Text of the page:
It worked the other way around as well. Public health experts would discover a vein of potentially valuable data, only to find computer scientists greeting their results with skepticism centered on the way they were employing various computational tools.

Dredze has shaped the course of his career to put himself in position to work effectively across the interdisciplinary boundaries of social monitoring. In addition to his main post in the Whiting School’s Department of Computer Science, he has affiliations at Johns Hopkins with the Malone Center for Engineering in Healthcare and the Bloomberg School of Public Health’s Center for Population Health Information Technology. He has a joint appointment in the School of Medicine’s Division of Health Sciences Informatics. He also did summer-long stints working on projects at Google, Microsoft, and IBM, and spent a recent sabbatical at Bloomberg LP.

Though still less than a decade old, social monitoring has been growing—and growing up—at a breakneck pace. The field’s coming of age is one of two primary themes in Dredze’s latest project, a book titled Social Monitoring for Public Health. Co-written with Paul (who is now an assistant professor of information science at the University of Colorado Boulder), it sorts through and synthesizes the findings of hundreds of social monitoring papers published over the last decade to present a clear picture of the current state of the science social monitoring.



The second theme in the book is more of a forward-looking affair. When the conversation in his tidy office on the third floor of Malone Hall takes a turn in this direction, Dredze leans in and shifts tone in a clear signal of his heightened interest.

“Can we make decisions about what social monitoring researchers should be focusing on and investing in over the next few years? I think we can.”

By a coincidence of timing, this conversation was sandwiched by a few weeks on either side between the publication dates of two papers looking at the recent drop in U.S. life expectancy rates—a December 2017 report by the U.S. Centers for Disease Control and Prevention and a February 2018 paper in the British Medical Journal. While still small, the drop is alarming because it comes on the heels of decades of steady, incremental gains—gains that most other developed countries in the world are continuing to see.

Taken together, the papers point to two main culprits as causes of the decline: fatal drug overdoses and suicides. That checks off two of the three boxes that make up Dredze’s answer to the question of where social monitoring is poised to make a big difference in the coming years. The third is gun violence.

None of these areas has been particularly well-studied so far by researchers in the field. To date, the health topic that has drawn the most interest is influenza. One reason the flu is such a popular topic is because it’s a convenient subject: There is a wealth of easily accessible online conversation around it, and results can be compared readily with rock-solid CDC data based on statistical monitoring of physician visits.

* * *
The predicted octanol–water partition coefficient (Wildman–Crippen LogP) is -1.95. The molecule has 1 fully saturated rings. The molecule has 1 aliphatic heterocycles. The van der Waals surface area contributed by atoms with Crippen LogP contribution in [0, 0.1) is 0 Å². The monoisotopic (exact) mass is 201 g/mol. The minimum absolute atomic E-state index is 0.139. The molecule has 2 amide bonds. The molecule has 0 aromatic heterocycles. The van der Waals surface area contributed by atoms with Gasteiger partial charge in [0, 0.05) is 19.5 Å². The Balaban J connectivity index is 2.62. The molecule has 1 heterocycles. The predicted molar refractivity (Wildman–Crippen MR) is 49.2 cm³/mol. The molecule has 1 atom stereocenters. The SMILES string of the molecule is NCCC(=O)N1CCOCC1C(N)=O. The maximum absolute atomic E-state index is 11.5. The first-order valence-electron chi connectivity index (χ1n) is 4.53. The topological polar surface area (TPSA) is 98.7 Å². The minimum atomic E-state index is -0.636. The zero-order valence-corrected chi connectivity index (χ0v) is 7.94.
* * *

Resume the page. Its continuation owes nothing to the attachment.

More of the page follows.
In Social Monitoring for Public Health, Dredze and Paul run through a lengthy list of the successful flu surveillance models developed to date by researchers looking at Twitter, Google searches, Wikipedia traffic, or various combinations of the three. One study even managed to track flu prevalence—successfully—via cancellation rates on OpenTable, a platform where customers make restaurant reservations.

All this work on the flu has put social monitoring in a position to help boost public health outcomes in at least three ways. First is a matter of speed. Researchers using web-based data sets can run models on a near real-time schedule, while the CDC’s reporting process, which runs through physicians’ offices, unfolds with a lag of two weeks.

Second, Dredze and Paul expect social monitoring researchers to continue to fine-tune their ability to zoom in on so-called fine-grained locations, boosting the reliability and detail of flu data at the level of cities, towns, and even neighborhoods so that residents and health professionals alike can get a more accurate sense for when to go on heightened alert.

Third, Dredze and Paul are hopeful about work under way that aims to move flu surveillance out of the real-time “nowcasting” mode and into accurately forecasting future trajectories.

“Showing where the flu is hitting today, compared with where it was two weeks ago—that can be a useful thing,” Paul says. “But if you can also look out there and see where it’s going to be next week or next month, that’s going to be even better.”



Compared with influenza, the work of social monitoring in those three areas Dredze flags as future priorities is just getting started. Looking out to the horizons of mental health, drug use, and gun violence, he sees a mix of urgent needs, daunting obstacles, and promising possibilities in every direction.

A key challenge in all three areas is the absence of baseline data. There is no central database in mental health where psychologists and psychiatrists are logging basic data on patient volume and diagnoses that then get toted up and distributed in the manner of CDC flu reports. The fact that many, and perhaps even most, cases of mental illness go undiagnosed, untreated, or both complicates matters even more.

The state of suicide statistics is illustrative here. The cause of 40,000 deaths a year in the United States, suicide has drawn quite a bit of attention from public health researchers in recent decades, but gaping holes remain in our basic knowledge of the phenomenon. Perhaps the most daunting: Experts can identify a very large group of people who exhibit risk factors, but they currently have no way of narrowing things down to identify who in that group will be among a comparatively small number of actual serious attempts and fatalities.

Even the best available statistics in suicide seem to come with important caveats. For example, a much-publicized 2015 study that confirmed high suicide rates among recent military veterans was based on data that stretched between the years of 2001 and 2009.

“How are you supposed to respond to increasing suicide rates when it takes somewhere around six, 10, or even 15 years just to confirm them in the first place?” Dredze asks.